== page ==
844P - Sorafenib in patients with renal cell carcinoma (RCC) and baseline hypertension or diabetes: subanalysis of the non-interventional predict study

Date 29 September 2012
Event ESMO Congress 2012
Session Poster presentation I
Topics Anticancer Agents
Renal Cell Cancer
Cancer in Special Situations
Biological Therapy
Presenter Dirk Jäger
Authors D. Jäger1, J. Guo2, E. Korbenfeld3, M. Zemanova4, N. Leonhartsberger5, K. Stauch6, A. Boeckenhoff7, J. Yu8, J. Mardiak9, B. Escudier10
  • 1University Medical Center Heidelberg, 69120 - Heidelberg/DE
  • 2Renal Cancer And Melanoma Unit, Peking University Cancer Hospital and Institute, Beijing/CN
  • 3Oncology, Hospital Británico de Buenos Aires, Buenos Aires/AR
  • 4Department Of Oncology, Charles University, Prague/CZ
  • 5Department Of Urology, Medical University Innsbruck, Innsbruck/AT
  • 6Global Non-interventional Studies, Bayer HealthCare, Leverkusen/DE
  • 7Global Development - Global Clinical Development, Bayer HealthCare, Wuppertal/DE
  • 8Global Medical Affairs, Bayer HealthCare, Montville/US
  • 9Department Of Medical Oncology, National Cancer Institute, 833 10 - Bratislava/SK
  • 10Institut Gustave Roussy, 94805 - Villejuif/FR



Many patients (pts) with advanced RCC have comorbidities (particularly elderly pts), but pts with comorbidities are often underrepresented in clinical trials. PREDICT (NCT 00895674) was a large, non-interventional study of sorafenib (Sor) in pts with advanced RCC in clinical practice. We report findings in pts with baseline comorbidities.


Pts diagnosed with advanced RCC and prescribed Sor under compliance of the local product label were eligible. Physician assessments of efficacy and tolerability were collected for ≤12 months.


The most frequent comorbidities were hypertension (HTN; n = 674) and diabetes (n = 225); baseline characteristics in these pts (71–73% male, 82–87% prior nephrectomy, 82–83% clear cell histology) were similar to the total efficacy population (n = 2311; 71% male, 84% prior nephrectomy, 83% clear cell histology). Pts with HTN (38%; n = 254) and diabetes (38%; n = 85) were more likely to be aged ≥70 years vs the total efficacy population (23%; n = 532). Median duration of therapy (DOT) in pts with HTN (6.7 months) or diabetes (7.0 months) was similar to the total efficacy population (7.3 months). A similar trend was seen for all pts aged ≥70 years (median DOT: total efficacy population, 6.1 months; HTN subset, 6.0 months; diabetes subset, 6.4 months). Best tumor response per RECIST was similar in the total group (complete response [CR], 2%; partial response [PR], 22%; stable disease [SD], 47%; and progressive disease [PD], 4%) and comorbid groups (CR, 1–2%; PR, 22–23%; SD, 43–48%; PD, 4–5%). In general, adverse event (AE) rates were slightly higher in pts with comorbidities than in the total safety population (Table).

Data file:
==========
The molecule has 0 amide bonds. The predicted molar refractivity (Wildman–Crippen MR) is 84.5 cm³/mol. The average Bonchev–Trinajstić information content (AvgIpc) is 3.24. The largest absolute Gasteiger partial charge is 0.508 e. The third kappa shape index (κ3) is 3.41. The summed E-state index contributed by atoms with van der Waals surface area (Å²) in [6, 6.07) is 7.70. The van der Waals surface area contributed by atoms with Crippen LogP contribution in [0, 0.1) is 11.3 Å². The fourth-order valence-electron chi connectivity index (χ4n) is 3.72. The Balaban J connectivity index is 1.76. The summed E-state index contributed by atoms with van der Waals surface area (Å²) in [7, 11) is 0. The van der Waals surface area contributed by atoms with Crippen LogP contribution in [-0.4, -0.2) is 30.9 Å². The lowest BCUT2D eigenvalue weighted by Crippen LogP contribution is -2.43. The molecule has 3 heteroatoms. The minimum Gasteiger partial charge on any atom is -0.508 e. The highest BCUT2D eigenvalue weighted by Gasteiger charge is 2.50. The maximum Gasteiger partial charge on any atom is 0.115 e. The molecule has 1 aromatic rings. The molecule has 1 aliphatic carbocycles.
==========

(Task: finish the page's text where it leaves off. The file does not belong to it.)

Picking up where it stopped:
In pts with RCC treated in clinical practice settings, some AE rates were numerically higher in pts with comorbidities. There were no notable differences in duration of Sor therapy. Number (%) pts with AEs (safety population)

Comorbidity subset
Event Hypertension (n = 760) Diabetes (n = 267) Total population (n = 2599)
Any AE 524 (69.0) 177 (66.3) 1479 (56.9)
Any drug-related AE 436 (57.4) 146 (54.7) 1240 (47.7)
Any SAE 191 (25.1) 71 (26.6) 477 (18.4)
Any drug-related SAE 59 (7.8) 20 (7.5) 140 (5.4)
Most frequently reported any grade drug-related AEs (preferred term)*
Hand–foot skin reaction 173 (22.8) 55 (20.6) 520 (20.0)
Diarrhea 177 (23.3) 62 (23.2) 443 (17.1)
Rash 62 (8.2) 14 (5.2) 220 (8.5)
Alopecia 49 (6.5) 15 (5.6) 145 (5.6)
Hypertension 52 (6.8) 10 (3.8) 110 (4.2)
Nausea 33 (4.3) 15 (5.6) 67 (2.6)
Other AEs in relevant system organ classes
Cardiac disorders 7 (0.9) 1 (0.4) 16 (0.6)
Renal and urinary disorders 7 (0.9) 3 (1.1) 13 (0.5)
Vascular disorders (excluding hypertension) 7 (0.9) 2 (0.7) 15 (0.6)

*Occurring in ≥5% of patients in any subset. Including rash, rash generalized, rash erythematous, rash maculo-papular, rash pustular, rash macular, rash pruritic, exfoliative rash, rash papular. AE, adverse event; SAE, serious adverse event


D. Jäger: Dirk Jäger has received honoraria from Bayer, Amgen, Pfizer, Novartis, Roche, Fresenius Kabi and Hoffmann-La Roche.

M. Zemanova: Milada Zemanova has received consulting and lecture fees from Glaxo Smith Kline and Roche.

N. Leonhartsberger: Nicolai Leonhartsberger has received honoraria from Bayer, Pfizer and Roche.

K. Stauch: Kathrin Stauch is an employee of Bayer HealthCare and owns stock in Bayer Pharma AG.

A. Boeckenhoff: Annette Boeckenhoff is an employee of Bayer HealthCare and owns stock in Bayer Pharma AG.

J. Yu: Jian Yu is an employee of Bayer HealthCare.

J. Mardiak: Jozef Mardiak has received Research Grants from Novartis and has received honoraria from Pfizer and Pierre Fabre.

B. Escudier: Bernard Escudier has served in an advisory role for Pfizer, Novartis, Roche, GSK, Bayer and Aveo, and has received honoraria from Pfizer, Novartis, Roche, GSK, Bayer and Aveo.

All other authors have declared no conflicts of interest.